This post is a response to my last post about Demonic Possession and Borderline Personality Disorder. OK, maybe responding to my own post is “navel gazing” on my part, but I have been thinking about that post since I wrote it. I certainly didn’t want my readers to believe that I am anti-religious – I am not.
What irked me so about the “Mrs. Treasures” article about Demonic Possession and BPD was that it was indicative of a cognitive distortion that people with BPD often exhibit and one that can be transmitted to the Non-BP over time. That cognitive distortion is black-and-white thinking. It is the tendency for someone to think that something or someone is all good or all bad – good or evil. Framing BPD as analogous to demonic possession puts the borderline in the evil category and infers that the BP is a non’s enemy. People with BPD are not evil; they have a serious mental illness with areas of dysregulation, including behavioral dysregulation. Calling them evil is about as judgmental as one can be and being judgmental is counter-productive when it comes to supporting the healing of a loved one with BPD. That sentence brings me to another point. Mrs. Treasures uses the term “loved one” (and lover) several times in her article, but she expresses little love or sympathy for someone with BPD. If this person is your “loved one” aren’t you inclined to exhibit love toward them? The example that she cites in her article is from “Patrick” who is, of course, an ex-husband of a manipulative borderline woman. Since he is an ex-husband, I suppose he no longer considers his ex-wife a loved one.
And that brings me to another point that I have trouble with – especially in the online support community for nons. It is the fact that many people like to cite Hitler as an example of a historical borderline by stating something to the effect of “you know, arguably the most evil person in history was a borderline.” First of all, although some ex post facto psychological researchers have decided Hitler had BPD, others state that his mental disorders most likely arose from NPD or from an addiction to amphetamines. Certainly, considering yourself the savior of your nation, your race and the world would seem narcissistic to me anyway. Even though “narcissistic behavior” is stated in “Stop Walking on Eggshells” (SWOE) as a symptom of BPD, it is not really a primary symptom. It instead arises from black-and-white thinking and as a counter-balance to shame. It is not mentioned as one of the nine features of BPD in the DSM-IV. It is however mentioned as a primary feature of NPD.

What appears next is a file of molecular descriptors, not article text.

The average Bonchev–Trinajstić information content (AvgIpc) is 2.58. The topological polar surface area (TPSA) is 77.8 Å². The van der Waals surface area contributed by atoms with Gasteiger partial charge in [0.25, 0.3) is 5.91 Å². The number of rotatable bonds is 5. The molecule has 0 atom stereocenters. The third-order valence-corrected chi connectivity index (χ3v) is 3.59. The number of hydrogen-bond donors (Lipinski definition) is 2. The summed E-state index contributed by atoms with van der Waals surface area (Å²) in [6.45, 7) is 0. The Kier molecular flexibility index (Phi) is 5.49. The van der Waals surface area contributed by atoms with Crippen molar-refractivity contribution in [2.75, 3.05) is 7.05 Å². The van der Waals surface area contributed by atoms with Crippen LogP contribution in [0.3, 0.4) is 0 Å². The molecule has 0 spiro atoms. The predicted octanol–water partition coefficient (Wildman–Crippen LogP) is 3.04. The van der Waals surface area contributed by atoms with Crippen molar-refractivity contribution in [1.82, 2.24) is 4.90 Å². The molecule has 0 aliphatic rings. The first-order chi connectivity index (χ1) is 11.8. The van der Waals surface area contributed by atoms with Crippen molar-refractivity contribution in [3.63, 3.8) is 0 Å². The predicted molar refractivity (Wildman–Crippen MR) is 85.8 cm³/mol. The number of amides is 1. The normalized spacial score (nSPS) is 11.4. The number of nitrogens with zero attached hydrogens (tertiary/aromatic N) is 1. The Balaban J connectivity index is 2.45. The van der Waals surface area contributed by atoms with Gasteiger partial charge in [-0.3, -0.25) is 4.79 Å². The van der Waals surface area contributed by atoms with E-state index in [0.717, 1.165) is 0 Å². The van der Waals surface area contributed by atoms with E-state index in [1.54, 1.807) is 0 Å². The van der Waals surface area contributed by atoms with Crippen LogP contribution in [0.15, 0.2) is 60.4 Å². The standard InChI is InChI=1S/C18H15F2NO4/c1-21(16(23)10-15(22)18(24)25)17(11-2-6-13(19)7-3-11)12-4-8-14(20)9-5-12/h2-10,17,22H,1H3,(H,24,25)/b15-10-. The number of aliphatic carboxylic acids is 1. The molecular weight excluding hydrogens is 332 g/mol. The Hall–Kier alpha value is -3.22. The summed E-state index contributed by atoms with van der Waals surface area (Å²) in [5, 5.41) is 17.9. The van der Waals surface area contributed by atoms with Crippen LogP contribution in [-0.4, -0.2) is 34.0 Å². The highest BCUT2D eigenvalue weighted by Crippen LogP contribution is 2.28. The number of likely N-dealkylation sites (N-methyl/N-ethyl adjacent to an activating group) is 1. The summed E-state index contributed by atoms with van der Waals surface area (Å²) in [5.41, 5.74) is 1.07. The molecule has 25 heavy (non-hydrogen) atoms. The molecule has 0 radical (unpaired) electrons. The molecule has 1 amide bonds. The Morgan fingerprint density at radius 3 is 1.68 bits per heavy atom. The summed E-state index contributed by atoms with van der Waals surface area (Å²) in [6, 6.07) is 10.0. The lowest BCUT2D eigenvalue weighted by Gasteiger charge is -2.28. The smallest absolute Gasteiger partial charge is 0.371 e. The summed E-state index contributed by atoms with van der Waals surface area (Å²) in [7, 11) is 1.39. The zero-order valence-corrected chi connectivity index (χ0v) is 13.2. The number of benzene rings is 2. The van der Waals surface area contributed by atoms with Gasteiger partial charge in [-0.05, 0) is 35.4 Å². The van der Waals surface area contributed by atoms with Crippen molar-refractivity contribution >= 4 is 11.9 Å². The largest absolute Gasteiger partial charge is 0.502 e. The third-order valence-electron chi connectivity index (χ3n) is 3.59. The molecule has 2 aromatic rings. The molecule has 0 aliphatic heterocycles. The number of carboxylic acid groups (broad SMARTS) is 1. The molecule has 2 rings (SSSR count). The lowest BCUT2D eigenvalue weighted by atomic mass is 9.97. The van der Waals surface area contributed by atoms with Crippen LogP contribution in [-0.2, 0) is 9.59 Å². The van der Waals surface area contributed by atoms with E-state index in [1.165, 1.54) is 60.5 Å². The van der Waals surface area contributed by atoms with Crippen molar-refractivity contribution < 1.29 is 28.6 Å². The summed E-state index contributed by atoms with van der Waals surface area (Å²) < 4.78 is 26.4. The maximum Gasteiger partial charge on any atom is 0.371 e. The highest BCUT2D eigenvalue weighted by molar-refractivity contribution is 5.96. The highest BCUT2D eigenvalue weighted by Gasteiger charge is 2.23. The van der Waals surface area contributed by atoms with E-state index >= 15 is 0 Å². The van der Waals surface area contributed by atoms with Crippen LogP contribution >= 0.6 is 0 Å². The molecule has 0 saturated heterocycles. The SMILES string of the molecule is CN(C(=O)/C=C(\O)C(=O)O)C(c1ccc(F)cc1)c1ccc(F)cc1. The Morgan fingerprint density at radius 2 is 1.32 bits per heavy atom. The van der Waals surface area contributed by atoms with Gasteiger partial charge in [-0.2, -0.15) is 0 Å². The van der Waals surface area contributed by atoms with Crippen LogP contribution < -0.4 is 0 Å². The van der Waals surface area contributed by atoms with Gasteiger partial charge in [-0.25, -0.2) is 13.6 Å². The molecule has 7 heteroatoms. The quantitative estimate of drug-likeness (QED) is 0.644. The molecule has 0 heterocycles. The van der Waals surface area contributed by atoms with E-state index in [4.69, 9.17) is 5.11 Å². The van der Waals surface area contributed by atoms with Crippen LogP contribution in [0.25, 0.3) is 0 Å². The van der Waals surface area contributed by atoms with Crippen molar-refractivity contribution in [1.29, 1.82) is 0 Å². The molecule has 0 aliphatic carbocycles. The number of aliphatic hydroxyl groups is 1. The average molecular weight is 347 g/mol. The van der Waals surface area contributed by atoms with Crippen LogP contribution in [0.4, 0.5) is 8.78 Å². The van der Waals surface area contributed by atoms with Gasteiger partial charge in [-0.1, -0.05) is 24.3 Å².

Hitler’s evil arose not from his supposed borderline personality disorder. It arose from his “will to power” and his setting up an enemy (or several: the Jews, the Poles, the Allies, People with Mental Retardation, the Communists, etc.) that deserved death. He viewed these groups less than human and as an evil plague to the German people. Eradication was the only answer in his mind (or in the mind’s of those around him). That will to power is at the root of all big, historical evils in my opinion. You see it in Pol Pot, in Stalin, in Mao and in many others. The key point is that Hitler set up an “us vs. them” situation in which the German people had to fight to the death with their sworn enemies. If you consider a person with BPD evil (demonic) and yourself as good (Godly), you are setting up the same sort of dynamic with this other person. (OK, I’m not calling anyone Hitler here).
Technically, Hitler couldn’t be diagnosed with BPD (at least by American standards) because the diagnosis didn’t exist in the DSM until 1980. The word “borderline” has been around for a lot longer than that, but the actual diagnosis didn’t get codified until 1980. The diagnosis was still used though – as it was used for Susanna Kaysen (author of “Girl, Interrupted”) in the 1960s.
The historical example of BPD I like to reference (instead of Hitler) is Princess Diana. According to one of her chroniclers, Princess Di had BPD. Based on what I’ve read about her behavior (including bulimia, raging and cutting), if anyone was a likely candidate for BPD in history it’s Princess Di. What is extraordinarily sad about Princess Di was that she had to live much of her life in a fishbowl. That had to be extremely stressful for her. She was also capable of compassion for those in difficult situations, although ultimately Princess Di was a tragic figure and, in my opinion, more representational (than Hitler) of what the experience of a borderline is like.
Before you (as a non) decide that your “loved one” with BPD is evil, I suggest taking a step back and considering how tragic and painful the experience of BPD can be. Think of Princess Di, not Hitler.